Director, Commonwealth Policy Center

A group of 40 protesters rallied on the capitol steps in opposition to the proposed Bluegrass Pipeline which will carry fracked gas through Kentucky’s Bluegrass region. Participants quoted Scripture and cited their faith as their reason to oppose it. It’s laudable that some in the Christian community are actively engaging in policy discussions over the environment. Yet some ironic contradictions exist.

Faithful America— the group responsible for collecting 36,000 signatures in opposition to the pipeline, says on its website petition “Stand with Sisters against dangerous fracking pipeline.” To be accurate, the pipeline isn’t fracking, but it carries gas that is, which is no more dangerous transporting than gas recovered via conventional methods.  It’s the controversial extraction method that has opponents miffed.

Fracking may potentially cause groundwater and air pollution, and be responsible for small earthquakes. Long-term effects are unknown, hence the protests. On the other hand, fracking has created many jobs, provided cheaper energy and is moving our nation toward energy independence.  So who’s right?

Participants in the November 5 protest said their faith motivates them to care for the earth. Susan Classen of the Sisters of Loretto appealed to the Psalms “that the whole Earth is full of the steadfast love of God.” Unwittingly, the group behind the petition drive undermines the same Scriptures on other hot-button issues, namely the biblical understanding of human sexuality and ordering of human relationships. Faithful America has another petition drive critical of the Methodist Church which may defrock pastors who are performing gay weddings. They’ve labeled conservative Christians who are opposed to homosexuality as “haters”; and beaten up the Boy Scouts for their position on open homosexuality in the ranks.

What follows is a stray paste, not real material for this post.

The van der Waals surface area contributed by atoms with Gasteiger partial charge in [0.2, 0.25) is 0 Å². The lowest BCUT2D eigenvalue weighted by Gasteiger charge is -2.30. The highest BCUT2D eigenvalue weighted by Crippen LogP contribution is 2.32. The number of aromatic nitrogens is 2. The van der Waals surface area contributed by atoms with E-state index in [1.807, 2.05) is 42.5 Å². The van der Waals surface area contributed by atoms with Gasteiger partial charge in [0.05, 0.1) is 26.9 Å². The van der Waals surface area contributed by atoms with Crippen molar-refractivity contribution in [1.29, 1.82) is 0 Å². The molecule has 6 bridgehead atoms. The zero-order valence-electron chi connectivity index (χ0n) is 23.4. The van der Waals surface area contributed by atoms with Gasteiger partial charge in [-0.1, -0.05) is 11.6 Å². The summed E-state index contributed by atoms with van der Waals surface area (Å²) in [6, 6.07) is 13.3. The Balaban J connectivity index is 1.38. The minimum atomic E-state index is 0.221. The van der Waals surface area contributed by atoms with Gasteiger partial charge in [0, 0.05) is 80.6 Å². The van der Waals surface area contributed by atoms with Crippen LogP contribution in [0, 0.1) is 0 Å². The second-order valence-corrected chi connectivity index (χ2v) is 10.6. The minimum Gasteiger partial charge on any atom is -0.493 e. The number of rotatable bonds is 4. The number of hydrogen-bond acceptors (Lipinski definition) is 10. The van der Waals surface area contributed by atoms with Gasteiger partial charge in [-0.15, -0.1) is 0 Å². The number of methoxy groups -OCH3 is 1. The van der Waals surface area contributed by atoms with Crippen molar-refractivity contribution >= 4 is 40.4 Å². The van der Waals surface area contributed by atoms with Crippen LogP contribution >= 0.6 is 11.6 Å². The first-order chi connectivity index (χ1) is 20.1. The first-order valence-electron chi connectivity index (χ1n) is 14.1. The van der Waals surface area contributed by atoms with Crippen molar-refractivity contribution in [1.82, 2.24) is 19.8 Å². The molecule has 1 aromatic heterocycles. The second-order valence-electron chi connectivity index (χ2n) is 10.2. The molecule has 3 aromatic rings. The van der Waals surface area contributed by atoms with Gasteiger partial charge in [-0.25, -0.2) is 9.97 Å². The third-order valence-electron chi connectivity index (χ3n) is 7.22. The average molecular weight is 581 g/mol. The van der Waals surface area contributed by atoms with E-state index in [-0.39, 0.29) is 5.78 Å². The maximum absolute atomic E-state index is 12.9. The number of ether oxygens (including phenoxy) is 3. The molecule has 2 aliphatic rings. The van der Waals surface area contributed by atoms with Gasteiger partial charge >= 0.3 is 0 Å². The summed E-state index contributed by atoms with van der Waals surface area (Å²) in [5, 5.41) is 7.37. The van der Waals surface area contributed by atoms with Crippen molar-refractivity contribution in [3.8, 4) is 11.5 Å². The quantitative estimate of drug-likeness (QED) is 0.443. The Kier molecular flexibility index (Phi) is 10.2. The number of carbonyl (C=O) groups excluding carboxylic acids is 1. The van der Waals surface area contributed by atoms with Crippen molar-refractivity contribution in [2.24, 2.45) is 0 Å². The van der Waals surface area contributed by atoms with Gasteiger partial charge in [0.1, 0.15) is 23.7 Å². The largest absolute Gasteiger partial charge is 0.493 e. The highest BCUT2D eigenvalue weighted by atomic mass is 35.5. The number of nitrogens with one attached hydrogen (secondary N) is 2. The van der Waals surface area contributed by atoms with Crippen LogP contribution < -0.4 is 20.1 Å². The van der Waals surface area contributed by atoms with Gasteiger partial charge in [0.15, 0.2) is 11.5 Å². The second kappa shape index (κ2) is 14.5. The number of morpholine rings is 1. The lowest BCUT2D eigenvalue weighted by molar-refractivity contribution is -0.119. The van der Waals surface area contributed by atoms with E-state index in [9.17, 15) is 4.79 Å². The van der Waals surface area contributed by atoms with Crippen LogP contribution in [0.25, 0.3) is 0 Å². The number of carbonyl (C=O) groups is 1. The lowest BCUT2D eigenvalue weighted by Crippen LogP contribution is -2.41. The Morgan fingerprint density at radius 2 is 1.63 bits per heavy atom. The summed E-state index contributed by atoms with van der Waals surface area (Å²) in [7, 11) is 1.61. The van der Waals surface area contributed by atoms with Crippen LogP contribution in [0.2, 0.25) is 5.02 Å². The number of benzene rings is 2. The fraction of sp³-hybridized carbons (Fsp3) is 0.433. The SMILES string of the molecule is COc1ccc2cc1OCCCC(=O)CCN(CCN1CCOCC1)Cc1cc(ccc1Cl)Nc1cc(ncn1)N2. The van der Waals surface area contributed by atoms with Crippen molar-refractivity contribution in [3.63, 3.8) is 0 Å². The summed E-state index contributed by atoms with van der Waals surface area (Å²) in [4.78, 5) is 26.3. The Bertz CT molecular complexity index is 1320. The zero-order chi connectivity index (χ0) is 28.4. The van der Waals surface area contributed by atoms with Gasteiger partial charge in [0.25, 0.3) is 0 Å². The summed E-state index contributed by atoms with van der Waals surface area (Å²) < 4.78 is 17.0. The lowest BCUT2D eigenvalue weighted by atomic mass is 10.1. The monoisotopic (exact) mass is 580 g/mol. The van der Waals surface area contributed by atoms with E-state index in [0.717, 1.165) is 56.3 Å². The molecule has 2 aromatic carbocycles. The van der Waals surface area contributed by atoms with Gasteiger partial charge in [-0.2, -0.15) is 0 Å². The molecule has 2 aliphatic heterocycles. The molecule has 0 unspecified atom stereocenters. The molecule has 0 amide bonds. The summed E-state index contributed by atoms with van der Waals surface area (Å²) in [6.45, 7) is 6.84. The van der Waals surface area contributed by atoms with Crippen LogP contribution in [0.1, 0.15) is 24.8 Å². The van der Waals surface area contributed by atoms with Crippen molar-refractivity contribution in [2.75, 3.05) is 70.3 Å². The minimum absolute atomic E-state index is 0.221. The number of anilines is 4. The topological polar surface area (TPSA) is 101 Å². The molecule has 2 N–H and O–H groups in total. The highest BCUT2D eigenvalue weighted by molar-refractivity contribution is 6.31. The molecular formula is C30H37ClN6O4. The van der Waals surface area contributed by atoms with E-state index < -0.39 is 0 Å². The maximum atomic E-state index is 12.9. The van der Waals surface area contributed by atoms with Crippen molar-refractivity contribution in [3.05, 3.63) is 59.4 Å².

Al a carte theology anyone?

A solid Biblical foundation indeed exists for Faithful America and the Sisters of Loretto who care deeply for the earth, after all care of creation is a mandate from God. But their moral authority is compromised when nary a word is said about ravishing the human ecology. Where is their voice on moral boundaries for human conduct? Are abortion, homosexuality and homosexual marriage norms that society should aspire to?  Too many human beings have been ruined from rejecting moral boundaries in the 21st century and when the caretakers of creation are hurt, creation itself suffers.

To put a finer point on it: if sexual rules are relaxed within our species, how can one tell a corporation they should not rape the earth? Sexual license and sexual violation are two sides of the same coin. Both are called sins in the Bible, otherwise known to our modern ears as that book too many conveniently brandish to prove a point, or neglect altogether when the truth hits too close to home.

What is lost in this battle for the moral high ground in this corner of creation we call Kentucky is that once mankind disregards transcendent rules for how it ought to conduct itself, it loses an authoritative basis to tell others how to treat the earth.

Moral relativism meet Wild West.

Here’s why societal morals should concern environmentalists as much as fracking: when people have so mismanaged human relationships such as marriage and fatherhood, they are less apt to husband the land. When they have so abused themselves with whatever drug or overindulged in whatever pursuit of pleasure, how will they find any energy or concern left to care for creation? In other words, how can one promote healthy human connections to the environment while dismissing the idea that there is a correct ordering of human relationships?

Faithful America is right in that the church has something to say about how people should treat God’s creation. Equally true is that Kentucky’s moral ecology has been mined to depletion and those crying in the wilderness for renewed moral life have been unfortunately branded as bigots. Where are the modern day Thoreau’s and Audubon’s standing up to a Philistine culture that is expert in the banal and knows so little of the harmonious?

Romans 8:19 says “The creation waits in eager expectation for the children of God to be revealed.” One doesn’t need to be a believer to long for harmony here and now, but finding the moral authority is the challenge. It’s a good start for the Christian left to look to the Bible as an authoritative source for environmental renewal, but jettisoning passages about human relationships is like straining at gnats and swallowing camels.

This appeared in the Oak Grove Eagle Post on November 20, 2013: